The hon. Gentleman asked about the opening date. I regret that there has been some further delay in opening the hospital. Full in-patient service is not now scheduled to be available until February or March next year. Outpatients are likely to be admitted about a month earlier. This has resulted from a delay of four months, from April to July of this year, in the handover from the contractors. The commissioning of a new hospital is a complex and somewhat lengthy business. Commissioning will not be able to begin until July, with hand-over taking place in February or March of next year.
The population of East Kent is fairly widespread and, therefore, no single location for the hospital could be expected to please everybody. However, Ashford has a great deal in its favour. I understand that the hon. Gentleman visited the construction site in January 1976 and at that stage said that he was favourably impressed with the range of modern facilities that could be provided. I believe that when the hospital comes into operation next year many of South-East Kent's health problems will start to be seen in a different light.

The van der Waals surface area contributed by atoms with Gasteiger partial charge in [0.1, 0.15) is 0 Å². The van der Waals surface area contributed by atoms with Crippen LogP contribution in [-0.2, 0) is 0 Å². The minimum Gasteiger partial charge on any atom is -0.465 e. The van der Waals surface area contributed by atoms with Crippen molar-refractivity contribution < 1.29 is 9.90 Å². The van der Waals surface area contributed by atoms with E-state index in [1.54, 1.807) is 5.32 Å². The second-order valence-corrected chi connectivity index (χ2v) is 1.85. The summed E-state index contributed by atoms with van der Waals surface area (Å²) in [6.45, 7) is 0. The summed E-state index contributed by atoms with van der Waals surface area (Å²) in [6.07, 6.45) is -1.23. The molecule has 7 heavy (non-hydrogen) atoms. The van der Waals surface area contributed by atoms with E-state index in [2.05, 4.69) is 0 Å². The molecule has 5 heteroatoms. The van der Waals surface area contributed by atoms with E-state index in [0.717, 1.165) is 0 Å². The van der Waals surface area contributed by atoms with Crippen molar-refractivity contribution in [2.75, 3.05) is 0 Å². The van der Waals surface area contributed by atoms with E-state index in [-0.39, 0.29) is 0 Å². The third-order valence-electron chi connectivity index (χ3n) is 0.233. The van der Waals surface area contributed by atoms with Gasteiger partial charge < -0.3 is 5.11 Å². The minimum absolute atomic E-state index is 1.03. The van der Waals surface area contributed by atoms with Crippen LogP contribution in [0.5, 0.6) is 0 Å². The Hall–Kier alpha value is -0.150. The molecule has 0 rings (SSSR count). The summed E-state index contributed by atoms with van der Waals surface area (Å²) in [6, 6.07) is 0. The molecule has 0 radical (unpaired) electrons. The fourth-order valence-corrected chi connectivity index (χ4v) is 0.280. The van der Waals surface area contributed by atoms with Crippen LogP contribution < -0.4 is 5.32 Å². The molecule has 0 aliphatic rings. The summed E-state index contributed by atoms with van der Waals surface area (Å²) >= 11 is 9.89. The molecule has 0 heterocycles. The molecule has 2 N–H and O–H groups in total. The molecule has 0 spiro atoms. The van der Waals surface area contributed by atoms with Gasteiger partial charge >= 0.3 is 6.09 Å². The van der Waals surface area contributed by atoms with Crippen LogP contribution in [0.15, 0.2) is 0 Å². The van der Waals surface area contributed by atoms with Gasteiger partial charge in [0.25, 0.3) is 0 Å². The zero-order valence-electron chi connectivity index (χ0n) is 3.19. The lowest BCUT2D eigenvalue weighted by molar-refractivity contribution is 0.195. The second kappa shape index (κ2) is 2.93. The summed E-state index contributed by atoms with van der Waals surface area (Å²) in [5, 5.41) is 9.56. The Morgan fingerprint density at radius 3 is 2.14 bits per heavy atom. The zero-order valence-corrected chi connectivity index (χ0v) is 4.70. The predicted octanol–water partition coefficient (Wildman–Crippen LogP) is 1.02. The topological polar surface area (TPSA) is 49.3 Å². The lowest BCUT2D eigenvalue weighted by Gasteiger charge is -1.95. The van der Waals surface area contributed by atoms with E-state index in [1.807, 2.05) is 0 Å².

The hon. Gentleman asked some specific questions about services at the hospital. The Kent Area Health Authority would want to see further development on the William Harvey Hospital site. In other words, it would like phase 2 and it intends to build it. However, once phase 1 is completed phase 2 will have to contend for priority with much needed developments in other districts such as the Medway district. At this stage I do not know how the order of priorities will eventually sort themselves out.